By Mike Thomas January 7, 2014 12:32 pm
Chicago filmmaker talks about her latest subject: sole survivors of commercial airline crashes
Ky Dickens, credit: Brian Sorg
Note: The following interview was originally published on September 13, 2013
Filmmaker Ky Dickens’ newest documentary, “Sole Survivor,” was three years in the making and examines how four lone survivors of large commercial airline crashes have dealt with their respective tragedies. Suffice it to say some have fared far better than others — emotionally and otherwise. Victims’ family members and friends share their thoughts as well.
Several months after showings at the Gene Siskel Film Center and the Midwest Independent Film Festival in Fall 2013, CNN Films will air the doc Thursday, January 9 at 8 p.m. CT.
A director at Chicago’s MK Films Group and the force behind 2009’s award-winning doc “Fish Out of Water,” which examines the Bible’s condemnation of homosexuality, Dickens’ inspiration to make “Sole Survivor” came in part from a personal tragedy that occurred years ago. When she was 16 and in high school, a good friend of hers died after the car in which he was riding shotgun spun into a pole. Dickens was in the car behind him and watched it happen. Moments earlier, they had decided to switch places — the victim could have been her. “I kind of realized when I was in my late 20s and early 30s that I was always plagued by this need to do something really important all the time,” Dickens says. “And I thought about it and I realized it was the survivor’s guilt that was still following me from that accident in high school, and those ‘why?’ questions.”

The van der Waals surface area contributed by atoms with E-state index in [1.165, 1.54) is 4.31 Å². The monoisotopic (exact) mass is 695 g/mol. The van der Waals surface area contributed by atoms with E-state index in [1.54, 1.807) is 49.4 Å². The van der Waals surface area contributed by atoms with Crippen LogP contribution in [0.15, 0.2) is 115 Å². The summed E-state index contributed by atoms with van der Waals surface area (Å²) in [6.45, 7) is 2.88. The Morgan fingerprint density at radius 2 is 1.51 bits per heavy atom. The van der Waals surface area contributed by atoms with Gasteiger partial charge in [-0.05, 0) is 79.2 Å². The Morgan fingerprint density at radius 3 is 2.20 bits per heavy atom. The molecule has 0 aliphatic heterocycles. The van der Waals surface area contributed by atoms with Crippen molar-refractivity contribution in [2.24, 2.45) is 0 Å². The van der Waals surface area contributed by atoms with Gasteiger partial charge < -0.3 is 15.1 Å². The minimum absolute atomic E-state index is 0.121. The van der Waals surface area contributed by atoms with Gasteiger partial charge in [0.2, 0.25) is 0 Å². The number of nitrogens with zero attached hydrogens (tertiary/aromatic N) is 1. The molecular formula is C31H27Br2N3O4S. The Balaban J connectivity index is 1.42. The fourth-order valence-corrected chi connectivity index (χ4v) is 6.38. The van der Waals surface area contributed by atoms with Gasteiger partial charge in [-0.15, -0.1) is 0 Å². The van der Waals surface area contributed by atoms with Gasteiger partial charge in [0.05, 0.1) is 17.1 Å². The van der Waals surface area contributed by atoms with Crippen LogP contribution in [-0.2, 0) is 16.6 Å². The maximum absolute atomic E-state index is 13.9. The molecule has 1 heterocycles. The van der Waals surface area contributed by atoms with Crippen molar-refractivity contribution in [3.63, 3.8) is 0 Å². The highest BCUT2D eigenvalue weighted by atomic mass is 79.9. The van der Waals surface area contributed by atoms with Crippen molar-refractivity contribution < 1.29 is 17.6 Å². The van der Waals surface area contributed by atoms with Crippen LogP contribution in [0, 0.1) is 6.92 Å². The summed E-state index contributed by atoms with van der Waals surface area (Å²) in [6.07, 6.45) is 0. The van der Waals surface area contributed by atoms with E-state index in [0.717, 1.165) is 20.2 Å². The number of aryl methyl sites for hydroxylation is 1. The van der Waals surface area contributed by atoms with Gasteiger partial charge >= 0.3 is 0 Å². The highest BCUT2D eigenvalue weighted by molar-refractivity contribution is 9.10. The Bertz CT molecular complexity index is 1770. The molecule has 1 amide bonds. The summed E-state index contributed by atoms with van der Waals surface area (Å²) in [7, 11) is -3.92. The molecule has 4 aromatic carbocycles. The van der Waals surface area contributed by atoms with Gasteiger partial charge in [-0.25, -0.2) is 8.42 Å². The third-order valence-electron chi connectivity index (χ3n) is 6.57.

A month or so later, she read about a sole survivor (there are only 14 known ones worldwide) in the newspaper and wondered, “How does someone heal from something like that if I can’t even totally get over my small thing?” The answers, she now knows, are gradually and often painfully — or maybe not at all.
After tracking down and earning the trust of Reno, Nevada-based George Lamson Jr., the lone survivor of a 1985 Galaxy Airlines disaster and “Sole Survivor’s” central character, Dickens’ journey began in earnest. She talked about its challenges and rewards.
Sun-Times: Making “Sole Survivor” had to be an emotional roller coaster of sorts for you, dealing with all of these different people.
Ky Dickens: Yeah, it was difficult, especially the  Comair 5191 disaster, because there are so many difficult human emotions within that crash. Obviously, the families know that the NTSB [National Transportation Safety Board] decided it was pilots’ error, and a lot of families are still stuck in the angry stage of grief and have a lot of anger towards Jim Polehinke [the flight’s first
officer and only survivor, who has wrestled with personal demons since the crash]. And I was trying to manage that while also forming a friendship with Jim and his wife, Ida, and seeing what they go through. They’re good people and Jim really was a dedicated pilot and he’s a great man, [but] you’re just helpless. You’re witnessing such a tragedy in so many people’s lives and you can’t do anything to put it together. And it was tough. I would come home and there’d be weekends when I’d be totally wiped out. Or something I’d just come home from the airport and cry, because it soaks in. It seeps in deeply.
Q: You’ve been doing documentaries for a long time, but did you feel like even more of a voyeur with a subject that’s this emotionally charged?